It is true, Mr. Stockton has unmarried daughters, and there is a number of genteel families in and near Princeton. But why should we connect ourselves with any of them, so as to interrupt our studies? They will be entitled to a civil bow from us whenever we meet them; and, if they expect more, they will be disappointed. Indeed, l shall take care to inform them of my intentions, and if they afterwards complain of my want of politeness in not visiting them, it will give me little uneasiness.
I entreat you, my dearest and best friend, to reflect on this matter, and favour me with your answer without a moment's loss of time. My happiness, and my improvement in the law, depend entirely upon pursuing my studies with you. The change I now propose is conformable to the sentiments and wishes of all my friends, particularly of Chancellor Livingston, who is certainly a judge.
I forgot to mention that Mr. Stockton is universally allowed to be one of the best speakers we ever had in this part of the continent, and it will therefore be in his power to teach us the eloquence of the bar, which may be considered as a capital advantage.
I have communicated my sentiments on this subject more fully to our mutual friend, Colonel Wadsworth, who will deliver you this letter, than I have to you in writing. He will explain them to you, and, I am sure, will give you his own with the utmost candour and sincerity. I have left several messages at the house Dr. ----- lodges when he is in town; but cannot get an answer, and see little prospect of getting your money unless you write him a dunning letter. I shall leave one for him to-morrow, and will endeavour to have the affair settled this week.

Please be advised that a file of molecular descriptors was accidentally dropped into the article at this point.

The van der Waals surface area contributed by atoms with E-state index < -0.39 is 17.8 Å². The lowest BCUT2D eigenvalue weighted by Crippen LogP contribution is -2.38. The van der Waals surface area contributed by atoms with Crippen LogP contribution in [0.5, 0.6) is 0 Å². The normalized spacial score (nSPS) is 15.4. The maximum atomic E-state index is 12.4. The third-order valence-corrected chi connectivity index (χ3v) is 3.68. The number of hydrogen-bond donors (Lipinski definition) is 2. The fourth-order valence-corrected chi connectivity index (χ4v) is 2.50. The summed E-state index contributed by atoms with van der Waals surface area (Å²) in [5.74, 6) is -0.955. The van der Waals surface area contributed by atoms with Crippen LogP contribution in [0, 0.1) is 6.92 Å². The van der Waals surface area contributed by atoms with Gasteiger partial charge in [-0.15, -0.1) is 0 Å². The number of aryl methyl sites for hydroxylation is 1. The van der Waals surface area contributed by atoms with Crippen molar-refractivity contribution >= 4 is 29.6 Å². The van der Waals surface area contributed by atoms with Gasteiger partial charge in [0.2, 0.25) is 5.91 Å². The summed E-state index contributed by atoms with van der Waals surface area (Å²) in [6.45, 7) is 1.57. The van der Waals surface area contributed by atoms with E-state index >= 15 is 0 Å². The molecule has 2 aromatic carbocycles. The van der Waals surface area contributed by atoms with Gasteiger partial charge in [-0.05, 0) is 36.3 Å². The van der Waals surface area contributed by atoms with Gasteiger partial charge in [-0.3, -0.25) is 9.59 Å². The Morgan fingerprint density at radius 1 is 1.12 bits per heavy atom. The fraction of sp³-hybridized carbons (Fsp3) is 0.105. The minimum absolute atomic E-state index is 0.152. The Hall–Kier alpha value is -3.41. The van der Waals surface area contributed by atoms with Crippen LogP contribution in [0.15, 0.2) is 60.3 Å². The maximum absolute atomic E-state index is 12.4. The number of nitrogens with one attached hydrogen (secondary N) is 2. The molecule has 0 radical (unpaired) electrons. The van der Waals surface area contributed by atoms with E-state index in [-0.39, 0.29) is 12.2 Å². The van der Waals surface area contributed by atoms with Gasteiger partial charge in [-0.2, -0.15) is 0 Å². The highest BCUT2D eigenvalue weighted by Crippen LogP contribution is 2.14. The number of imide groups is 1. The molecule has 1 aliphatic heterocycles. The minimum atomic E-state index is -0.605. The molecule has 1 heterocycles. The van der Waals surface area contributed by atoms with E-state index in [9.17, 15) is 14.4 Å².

I write this at my lodgings, where I have not a single newspaper. Colonel Wadsworth will leave town in the course of an hour; and, if I can find time, I will go to the office and collect all I can find. There have been none, however, since you left town, which are worth reading. Wadsworth will tell you all the news I have, which is, that old Roger Sherman is metamorphosed, by some strange magical power, into a very honest man.
God bless you, and may Dom. Tetard soon have the pleasure of drinking a glass of wine with us both, in his house at Kingsbridge. I mean, after the British gentry have left it. I should have written to you before, but I have been waiting these three weeks past for Colonel Wadsworth to leave Philadelphia. He will inform you of the cursed slavish life I lead at the treasury office. I am obliged to attend it even on Saturday nights, which places me below the level of a negro in point of liberty. Pray present my best respects to Tetard, and assure him of my wishes to serve him at all times, and on all occasions.
- Project Gutenberg's Memoirs of Aaron Burr, Volume 1., by Matthew L. Davis, 1836